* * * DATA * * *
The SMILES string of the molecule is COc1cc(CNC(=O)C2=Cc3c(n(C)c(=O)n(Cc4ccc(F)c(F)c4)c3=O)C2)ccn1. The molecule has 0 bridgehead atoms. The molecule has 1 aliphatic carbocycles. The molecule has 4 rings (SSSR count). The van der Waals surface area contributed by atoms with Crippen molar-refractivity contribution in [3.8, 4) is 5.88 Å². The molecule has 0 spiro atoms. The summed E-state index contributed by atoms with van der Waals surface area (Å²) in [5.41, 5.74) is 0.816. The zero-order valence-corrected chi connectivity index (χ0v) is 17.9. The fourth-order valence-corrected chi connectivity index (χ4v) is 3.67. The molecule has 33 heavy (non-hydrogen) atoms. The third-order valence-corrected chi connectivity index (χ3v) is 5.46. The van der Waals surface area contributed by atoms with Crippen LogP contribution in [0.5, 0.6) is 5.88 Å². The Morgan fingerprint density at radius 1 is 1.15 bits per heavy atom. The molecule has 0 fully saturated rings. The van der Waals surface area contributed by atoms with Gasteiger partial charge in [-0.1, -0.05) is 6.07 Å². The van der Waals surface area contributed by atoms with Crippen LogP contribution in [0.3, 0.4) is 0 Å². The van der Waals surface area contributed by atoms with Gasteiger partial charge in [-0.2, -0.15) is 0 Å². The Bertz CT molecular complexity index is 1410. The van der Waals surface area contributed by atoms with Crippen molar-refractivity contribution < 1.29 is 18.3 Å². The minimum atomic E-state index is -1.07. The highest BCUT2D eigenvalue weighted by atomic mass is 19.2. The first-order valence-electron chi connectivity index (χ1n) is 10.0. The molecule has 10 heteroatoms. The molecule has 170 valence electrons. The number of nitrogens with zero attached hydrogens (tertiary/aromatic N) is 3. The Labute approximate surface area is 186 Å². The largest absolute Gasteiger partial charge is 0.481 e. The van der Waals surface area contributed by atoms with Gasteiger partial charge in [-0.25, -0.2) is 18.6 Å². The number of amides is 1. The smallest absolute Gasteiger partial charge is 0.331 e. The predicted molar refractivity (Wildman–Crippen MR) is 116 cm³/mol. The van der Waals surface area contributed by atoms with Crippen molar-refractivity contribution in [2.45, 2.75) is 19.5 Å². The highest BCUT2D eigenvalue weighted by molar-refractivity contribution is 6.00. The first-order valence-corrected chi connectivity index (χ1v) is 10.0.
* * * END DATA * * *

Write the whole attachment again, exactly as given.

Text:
The SMILES string of the molecule is COc1cc(CNC(=O)C2=Cc3c(n(C)c(=O)n(Cc4ccc(F)c(F)c4)c3=O)C2)ccn1. The molecule has 0 bridgehead atoms. The molecule has 1 aliphatic carbocycles. The molecule has 4 rings (SSSR count). The van der Waals surface area contributed by atoms with Crippen molar-refractivity contribution in [3.8, 4) is 5.88 Å². The molecule has 0 spiro atoms. The summed E-state index contributed by atoms with van der Waals surface area (Å²) in [5.41, 5.74) is 0.816. The zero-order valence-corrected chi connectivity index (χ0v) is 17.9. The fourth-order valence-corrected chi connectivity index (χ4v) is 3.67. The molecule has 33 heavy (non-hydrogen) atoms. The third-order valence-corrected chi connectivity index (χ3v) is 5.46. The van der Waals surface area contributed by atoms with Crippen LogP contribution in [0.5, 0.6) is 5.88 Å². The Morgan fingerprint density at radius 1 is 1.15 bits per heavy atom. The molecule has 0 fully saturated rings. The van der Waals surface area contributed by atoms with Gasteiger partial charge in [-0.1, -0.05) is 6.07 Å². The van der Waals surface area contributed by atoms with Crippen LogP contribution in [0.3, 0.4) is 0 Å². The van der Waals surface area contributed by atoms with Gasteiger partial charge in [-0.2, -0.15) is 0 Å². The Bertz CT molecular complexity index is 1410. The van der Waals surface area contributed by atoms with Crippen molar-refractivity contribution < 1.29 is 18.3 Å². The minimum atomic E-state index is -1.07. The highest BCUT2D eigenvalue weighted by atomic mass is 19.2. The first-order valence-electron chi connectivity index (χ1n) is 10.0. The molecule has 10 heteroatoms. The molecule has 170 valence electrons. The number of nitrogens with zero attached hydrogens (tertiary/aromatic N) is 3. The Labute approximate surface area is 186 Å². The largest absolute Gasteiger partial charge is 0.481 e. The van der Waals surface area contributed by atoms with Gasteiger partial charge in [-0.25, -0.2) is 18.6 Å². The number of amides is 1. The smallest absolute Gasteiger partial charge is 0.331 e. The predicted molar refractivity (Wildman–Crippen MR) is 116 cm³/mol. The van der Waals surface area contributed by atoms with Crippen molar-refractivity contribution in [2.45, 2.75) is 19.5 Å². The highest BCUT2D eigenvalue weighted by molar-refractivity contribution is 6.00. The first-order valence-corrected chi connectivity index (χ1v) is 10.0.